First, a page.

Prajnya, which arises out-of-the-blue, potentially catapults the seer-practitioner into a new dimension of understanding autonomy. And will incrementally bring the individual closer to occupying the centre of his or her initiative. Giving rise to not only the authenticity of first-hand experience, but also authority. It is, however, important to note that prajnya is not to be confused with knowledge gained from empirical deducing, which is based upon clinical observation alone, because it is necessarily experiential, if not intuitive. And, due to the holding back of projections and the non-biased acceptance of any aftereffects of abhyasa, it is open and sensitive to the ineffable ‘excess’ that lies embedded within the body. An excess that lies between mulaprakriti, the causelessness seed of prakriti, and prakriti, that is endlessly bound in the cycle of causation. To me, this excess is nothing more than a sensitivity, a murmur, that lies embedded within the body. And, though its restlessness might be subtle to the point of being passive, it still has a pukaar, a ‘calling from within’. It is able and willing to speak for itself, reveal itself and divulge its truths through an array of insightful words, images, sounds, textures, forms.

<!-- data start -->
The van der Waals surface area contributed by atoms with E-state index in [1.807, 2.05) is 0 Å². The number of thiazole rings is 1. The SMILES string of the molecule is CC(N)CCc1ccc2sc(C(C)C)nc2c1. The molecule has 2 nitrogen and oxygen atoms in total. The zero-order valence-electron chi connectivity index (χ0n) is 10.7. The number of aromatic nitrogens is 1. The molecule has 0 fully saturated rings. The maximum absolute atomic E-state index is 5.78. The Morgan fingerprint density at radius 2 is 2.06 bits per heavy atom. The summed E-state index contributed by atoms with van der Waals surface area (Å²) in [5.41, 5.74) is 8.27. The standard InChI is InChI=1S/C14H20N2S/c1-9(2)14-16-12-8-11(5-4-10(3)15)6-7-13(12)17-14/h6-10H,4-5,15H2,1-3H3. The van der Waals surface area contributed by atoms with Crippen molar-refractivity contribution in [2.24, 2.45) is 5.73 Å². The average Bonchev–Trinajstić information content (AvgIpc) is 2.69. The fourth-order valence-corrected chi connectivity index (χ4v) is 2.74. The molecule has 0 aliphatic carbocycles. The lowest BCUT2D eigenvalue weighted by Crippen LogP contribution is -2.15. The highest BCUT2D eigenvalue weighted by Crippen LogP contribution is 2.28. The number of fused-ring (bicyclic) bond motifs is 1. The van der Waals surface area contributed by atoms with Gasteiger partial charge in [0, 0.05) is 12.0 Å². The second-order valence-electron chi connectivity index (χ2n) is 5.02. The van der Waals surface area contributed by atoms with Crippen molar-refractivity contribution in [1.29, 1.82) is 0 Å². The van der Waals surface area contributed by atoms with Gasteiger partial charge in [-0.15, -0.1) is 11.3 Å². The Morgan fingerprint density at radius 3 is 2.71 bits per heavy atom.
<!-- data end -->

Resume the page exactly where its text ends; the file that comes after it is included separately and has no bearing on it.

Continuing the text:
Tarosh Rao (left), Meghna Bhardwaj (right). Photo: Navtej Johar
The murmuring of this pukaar can be easily overlooked and overwhelmed by the dark dullness of tamas or the ever-eager overdrive of rajas, and thus it requires the conditioning of the reposeful-alert state of sukha for it to be registered. Insight or prajnya, to my mind, is not free of pukaar, i.e., prajna is not one-sided. It is a revelation that also places a demand; a demand that is intrinsically poetic in nature. A ‘calling’ from within asking for a shift from the gross to the subtle, literal to suggestive, real to abstract, seeking once more, an attempted articulation of the in-articulatable in the process of progressive sensitisation of attention.